Monday, June 27, 2011

David & Goliath, circa 2011.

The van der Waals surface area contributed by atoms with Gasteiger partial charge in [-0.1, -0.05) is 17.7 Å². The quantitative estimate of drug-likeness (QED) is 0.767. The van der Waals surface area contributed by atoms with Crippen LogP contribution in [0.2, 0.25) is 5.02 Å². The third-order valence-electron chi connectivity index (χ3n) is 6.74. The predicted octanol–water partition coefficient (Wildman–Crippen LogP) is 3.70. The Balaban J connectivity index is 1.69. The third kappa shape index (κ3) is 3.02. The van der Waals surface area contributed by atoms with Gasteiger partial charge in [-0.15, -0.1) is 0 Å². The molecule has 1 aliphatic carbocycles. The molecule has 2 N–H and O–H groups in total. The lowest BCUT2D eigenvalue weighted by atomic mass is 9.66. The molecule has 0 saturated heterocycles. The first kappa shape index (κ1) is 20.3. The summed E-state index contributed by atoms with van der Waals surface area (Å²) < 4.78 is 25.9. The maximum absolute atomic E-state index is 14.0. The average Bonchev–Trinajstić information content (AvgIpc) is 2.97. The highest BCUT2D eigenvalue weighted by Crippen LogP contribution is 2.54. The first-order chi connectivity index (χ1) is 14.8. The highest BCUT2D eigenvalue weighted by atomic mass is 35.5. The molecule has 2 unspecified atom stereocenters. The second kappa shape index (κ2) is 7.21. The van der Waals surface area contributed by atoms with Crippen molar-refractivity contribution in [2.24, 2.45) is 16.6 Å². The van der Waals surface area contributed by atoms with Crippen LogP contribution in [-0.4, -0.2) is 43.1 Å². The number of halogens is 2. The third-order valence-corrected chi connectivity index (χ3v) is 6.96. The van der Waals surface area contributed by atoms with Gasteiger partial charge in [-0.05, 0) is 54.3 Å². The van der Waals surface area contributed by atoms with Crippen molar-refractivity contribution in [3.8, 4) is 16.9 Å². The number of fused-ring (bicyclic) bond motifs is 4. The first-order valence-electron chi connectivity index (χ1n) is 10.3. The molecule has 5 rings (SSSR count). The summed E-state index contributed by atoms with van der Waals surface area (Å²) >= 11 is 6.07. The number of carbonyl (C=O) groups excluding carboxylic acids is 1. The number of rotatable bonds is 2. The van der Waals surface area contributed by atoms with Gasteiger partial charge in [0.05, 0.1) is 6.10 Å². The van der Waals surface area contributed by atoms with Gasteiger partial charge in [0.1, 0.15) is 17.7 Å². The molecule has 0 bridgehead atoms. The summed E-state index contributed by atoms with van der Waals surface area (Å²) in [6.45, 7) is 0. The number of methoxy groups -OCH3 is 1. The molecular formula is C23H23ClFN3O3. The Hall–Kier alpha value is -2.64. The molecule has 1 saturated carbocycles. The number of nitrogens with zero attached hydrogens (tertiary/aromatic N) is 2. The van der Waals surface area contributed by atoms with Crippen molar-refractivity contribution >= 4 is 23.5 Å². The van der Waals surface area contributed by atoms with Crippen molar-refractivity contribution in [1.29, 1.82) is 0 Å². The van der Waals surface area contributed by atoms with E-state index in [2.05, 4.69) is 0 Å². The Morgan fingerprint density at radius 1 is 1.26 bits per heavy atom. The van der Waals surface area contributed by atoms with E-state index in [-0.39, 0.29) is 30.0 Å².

The Biblical title sounds a tad clichéd, I admit. Nevertheless, it is particularly apt. The story I’m going to tell you is about the current battle between Indie US booksellers and’s publishing arm. JB Dickey, who owns Seattle Mystery Bookshop situated in the district burned to the ground by the Great Seattle Fire of 1889, has taken up the cudgels for it by refusing to stock the Amazon Mystery Imprint (Thomas & Mercer). A reader (Dave) (‘On Dave’s Thoughts’) writes that Amazon is not a monster-sized Darth Vader out to get the puny Indie Jedi. It is at a marked advantage merely because of a better, more reader-friendly business model conforming to the contemporary lifestyle and benefiting the book shopper. Likewise, a new whodunit author seeking a signing session at SMB urges JB Dickey to go with the flow. All this seems to make eminent sense. Yet it does not gel in my “forest killer” book-loving heart that harks back to the time when remaindering was magically transformed into an honourable pursuit by an astute South Bombay bookseller. In India, this sort of a grim scenario is probably far, far away in the future. My biblioidolatrous heart continues to bleed for the Indie Davids in the US of A. Meanwhile, there’s no denying the disturbing findings of a recent Cornell University investigation. A June 2011 article (‘What Shoppers Don’t Realize About Amazon’s Reviews') reveals the following behind-the-scene secret: “How do you become a top 1,000 Amazon reviewer? A new study by a Cornell professor Trevor Pinch shows that the website's elite reviewers "do not always make independent decisions about which books and other products they write about.... the reviewers in many cases acknowledge that in order to maintain their high rankings and continue to receive free products (one of the perks of being a top reviewer), they have to make surprisingly calculated decisions about what to review and what to say about those product.”